Apple expands restricted stock program to all employees, including retail store staff

“Apple Inc. made all employees, including those in retail stores, eligible for a stock-award program, in a move to retain talent,” Jack Nicas reports for The Wall Street Journal.

Nicas reports, “Apple employees will have to earn the stock awards. Mr. Cook said managers nominate workers for the awards, which are approved by the board of directors.”

“Roughly half of Apple’s employees work in its retail stores,” Nicas reports. “As of Sept. 27, 2014, Apple had 92,600 employees, of whom 46,200 worked in the stores, the company said in its most recent annual report.”

Read more in the full article here.

MacDailyNews Note: Tim Cook’s memo to Apple employees, verbatim:


I’m writing you today to announce a new stock ownership program for employees.

For many years, we have offered people across the company the opportunity to become shareholders in Apple by participating in the Employee Stock Purchase Plan (ESPP), which makes Apple stock available at a discount that’s exclusive to our employees. Many of you have taken advantage of this program, and I am told we have one of the highest participation rates of any company offering employee stock purchase plans.

In addition to the ESPP, employees in certain roles have been eligible to receive restricted stock units. Each year, the management team recommends eligible employees — typically from our product areas – to receive RSUs as an incentive to continue their important contributions to Apple. Each grant is approved by the Board of Directors.

This year, I’m excited to let you know that the Executive Team has created a new program for stock ownership through RSU grants. It’s designed to reach employees who were not previously eligible, including many in our amazing retail and AppleCare teams.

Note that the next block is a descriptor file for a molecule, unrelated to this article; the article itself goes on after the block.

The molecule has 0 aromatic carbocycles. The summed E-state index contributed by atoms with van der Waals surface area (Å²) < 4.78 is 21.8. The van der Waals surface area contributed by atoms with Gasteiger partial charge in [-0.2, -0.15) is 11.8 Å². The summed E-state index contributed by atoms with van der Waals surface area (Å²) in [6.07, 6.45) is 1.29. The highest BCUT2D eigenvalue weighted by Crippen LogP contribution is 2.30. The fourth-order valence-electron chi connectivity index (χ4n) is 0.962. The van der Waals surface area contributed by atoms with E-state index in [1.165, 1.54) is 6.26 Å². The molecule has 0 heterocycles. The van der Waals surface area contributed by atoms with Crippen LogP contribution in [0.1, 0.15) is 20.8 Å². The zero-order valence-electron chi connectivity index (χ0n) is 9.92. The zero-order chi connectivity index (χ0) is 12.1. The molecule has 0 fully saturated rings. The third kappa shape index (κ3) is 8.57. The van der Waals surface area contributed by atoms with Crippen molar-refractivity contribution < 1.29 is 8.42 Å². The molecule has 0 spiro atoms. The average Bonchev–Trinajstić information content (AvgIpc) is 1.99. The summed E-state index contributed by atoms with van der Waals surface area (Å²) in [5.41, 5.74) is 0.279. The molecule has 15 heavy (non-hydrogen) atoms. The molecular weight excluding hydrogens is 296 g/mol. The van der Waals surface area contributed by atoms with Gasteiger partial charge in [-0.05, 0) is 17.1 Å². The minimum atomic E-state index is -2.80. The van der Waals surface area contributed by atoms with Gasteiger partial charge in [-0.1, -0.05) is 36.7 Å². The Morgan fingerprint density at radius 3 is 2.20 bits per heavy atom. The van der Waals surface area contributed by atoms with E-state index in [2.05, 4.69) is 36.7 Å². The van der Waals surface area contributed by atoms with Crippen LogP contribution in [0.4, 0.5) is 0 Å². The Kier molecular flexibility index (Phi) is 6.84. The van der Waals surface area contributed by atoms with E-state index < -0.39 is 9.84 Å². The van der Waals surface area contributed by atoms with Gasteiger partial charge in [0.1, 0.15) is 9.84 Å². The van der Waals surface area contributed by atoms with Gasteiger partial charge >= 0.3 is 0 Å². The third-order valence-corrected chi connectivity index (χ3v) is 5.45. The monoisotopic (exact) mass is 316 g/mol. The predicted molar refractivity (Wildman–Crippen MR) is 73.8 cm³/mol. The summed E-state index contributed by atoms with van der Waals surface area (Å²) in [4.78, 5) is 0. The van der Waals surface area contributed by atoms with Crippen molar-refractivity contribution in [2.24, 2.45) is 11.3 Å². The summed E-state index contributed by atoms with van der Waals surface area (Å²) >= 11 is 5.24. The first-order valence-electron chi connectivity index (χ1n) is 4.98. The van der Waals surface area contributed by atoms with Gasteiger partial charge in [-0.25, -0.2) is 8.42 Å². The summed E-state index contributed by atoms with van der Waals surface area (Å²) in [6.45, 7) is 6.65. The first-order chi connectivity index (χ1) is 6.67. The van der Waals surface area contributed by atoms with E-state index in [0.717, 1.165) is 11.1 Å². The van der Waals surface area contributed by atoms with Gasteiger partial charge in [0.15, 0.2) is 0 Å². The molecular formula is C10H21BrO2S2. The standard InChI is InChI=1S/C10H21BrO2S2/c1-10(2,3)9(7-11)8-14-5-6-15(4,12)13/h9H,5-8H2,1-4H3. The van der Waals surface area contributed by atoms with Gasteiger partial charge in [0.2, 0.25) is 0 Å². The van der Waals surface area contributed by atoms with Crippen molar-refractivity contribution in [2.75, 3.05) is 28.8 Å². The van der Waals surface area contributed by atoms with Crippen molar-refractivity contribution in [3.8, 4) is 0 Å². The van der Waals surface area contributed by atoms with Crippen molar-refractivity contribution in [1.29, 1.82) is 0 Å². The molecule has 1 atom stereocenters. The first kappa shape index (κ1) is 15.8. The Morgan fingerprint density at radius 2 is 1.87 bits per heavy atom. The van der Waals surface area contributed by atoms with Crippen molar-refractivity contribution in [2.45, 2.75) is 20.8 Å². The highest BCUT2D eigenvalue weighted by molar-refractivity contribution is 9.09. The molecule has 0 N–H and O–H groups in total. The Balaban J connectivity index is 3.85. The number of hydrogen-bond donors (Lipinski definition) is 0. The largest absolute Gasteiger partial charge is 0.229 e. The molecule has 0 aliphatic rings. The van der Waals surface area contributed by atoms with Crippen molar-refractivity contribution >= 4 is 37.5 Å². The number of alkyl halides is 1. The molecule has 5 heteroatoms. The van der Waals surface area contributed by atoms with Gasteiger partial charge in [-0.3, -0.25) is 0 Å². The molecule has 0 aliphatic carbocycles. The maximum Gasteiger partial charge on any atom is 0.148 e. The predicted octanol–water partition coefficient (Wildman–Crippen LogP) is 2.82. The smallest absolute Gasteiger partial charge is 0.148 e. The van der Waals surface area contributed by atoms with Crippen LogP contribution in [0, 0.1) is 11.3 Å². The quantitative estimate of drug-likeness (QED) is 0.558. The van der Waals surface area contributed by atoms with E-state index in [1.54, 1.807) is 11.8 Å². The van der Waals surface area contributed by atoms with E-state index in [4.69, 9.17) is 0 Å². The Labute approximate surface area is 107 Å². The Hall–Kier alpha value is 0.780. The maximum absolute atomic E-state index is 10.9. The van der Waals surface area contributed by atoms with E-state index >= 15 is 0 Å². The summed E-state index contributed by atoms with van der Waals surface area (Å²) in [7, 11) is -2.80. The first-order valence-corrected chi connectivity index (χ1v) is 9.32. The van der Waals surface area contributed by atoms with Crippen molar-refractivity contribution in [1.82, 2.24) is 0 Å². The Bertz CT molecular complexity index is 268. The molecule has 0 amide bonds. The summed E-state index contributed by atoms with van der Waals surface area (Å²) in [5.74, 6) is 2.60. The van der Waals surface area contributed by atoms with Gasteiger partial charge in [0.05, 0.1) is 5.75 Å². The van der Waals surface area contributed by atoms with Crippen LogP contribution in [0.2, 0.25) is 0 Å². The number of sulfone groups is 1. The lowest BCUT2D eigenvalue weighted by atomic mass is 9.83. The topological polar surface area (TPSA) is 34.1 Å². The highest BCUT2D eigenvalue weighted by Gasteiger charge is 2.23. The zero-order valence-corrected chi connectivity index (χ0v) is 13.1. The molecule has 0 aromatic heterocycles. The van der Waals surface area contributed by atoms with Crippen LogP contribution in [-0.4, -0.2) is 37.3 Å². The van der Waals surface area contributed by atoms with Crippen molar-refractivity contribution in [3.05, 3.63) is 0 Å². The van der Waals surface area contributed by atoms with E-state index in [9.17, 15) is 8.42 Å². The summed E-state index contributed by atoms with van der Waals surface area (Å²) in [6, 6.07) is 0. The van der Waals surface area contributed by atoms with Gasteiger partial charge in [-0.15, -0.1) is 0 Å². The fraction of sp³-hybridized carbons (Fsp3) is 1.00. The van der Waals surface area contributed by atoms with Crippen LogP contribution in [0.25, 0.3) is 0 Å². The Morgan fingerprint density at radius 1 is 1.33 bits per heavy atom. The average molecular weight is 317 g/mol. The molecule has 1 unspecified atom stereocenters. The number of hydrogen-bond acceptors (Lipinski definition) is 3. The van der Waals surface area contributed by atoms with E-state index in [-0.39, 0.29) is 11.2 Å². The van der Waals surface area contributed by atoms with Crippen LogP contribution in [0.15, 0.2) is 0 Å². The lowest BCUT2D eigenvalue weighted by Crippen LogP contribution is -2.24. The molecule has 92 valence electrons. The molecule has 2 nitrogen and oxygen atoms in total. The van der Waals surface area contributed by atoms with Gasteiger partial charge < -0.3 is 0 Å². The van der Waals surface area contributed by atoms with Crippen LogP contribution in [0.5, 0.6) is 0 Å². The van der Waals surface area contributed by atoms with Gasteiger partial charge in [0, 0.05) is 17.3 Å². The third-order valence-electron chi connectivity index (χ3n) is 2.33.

This new program extends eligibility to everyone not covered by other RSU programs, effectively making everyone who works at Apple eligible for an RSU grant. This is an unusual step, and very special – just like our team.

Please check HRWeb for details on this new program.

At Apple, our most important resource — our soul — is our people. Along with our many progressive benefit plans, this is another way for us to say thanks. On behalf of the Executive Team, I’d like to thank you for your many contributions to Apple. Working with all of you is the privilege of a lifetime.




  1. When the retail stores first opened, retail employees were granted stock options, vested over two years. They discontinued that after about the first 20 stores opened. Thankfully I was in a store that received the options. Made quite a chunk of change off of it.

  2. I’m not a stock playing person. I’ve read the new on the other Apple centric sites, but no real explanation on what happens after its vested? How many years and what exactly can you do with it after its vested? Is it cash equivalent?

  3. Apple awards the RSUs as a bonus dollar equivalent. For example, for performance they award you $5,000 in RSUs, which are converted to shares when they are vested. In that year you pay regular taxes on that value as additional gross income. Since they didn’t actually give you any cash, you may have to sell some of those shares to pay the additional tax. However, after that, the residual shares are yours, and of course any future capital gains.

    The RSUs are vested over future years to encourage you to stay with the company. If you leave before vesting occurs, the unvested RSUs are voided.

    In essence, they’ve just given you a $5,000 bonus, but you’ll have to stick with Apple to collect it. It means they like your work, now stick around, and collect more RSUs next year.

    What’s unknown at this point is the share price they use when they vest the shares. Apple typically awards shares based on the discounted share price as of some certain date. Time will tell.

    1. I just learned that Apple converts the dollar award to a number of shares on the vesting date based on that day’s stock price. They then actually distribute the shares to you over a specified period, say every six months over four years. The amount of additional gross income you get annually from the stock then depends on the number of shares you get in that calendar year multiplied by the share price on the initial vesting date.

      If you leave before receiving all of the stock, you lose the residual shares.

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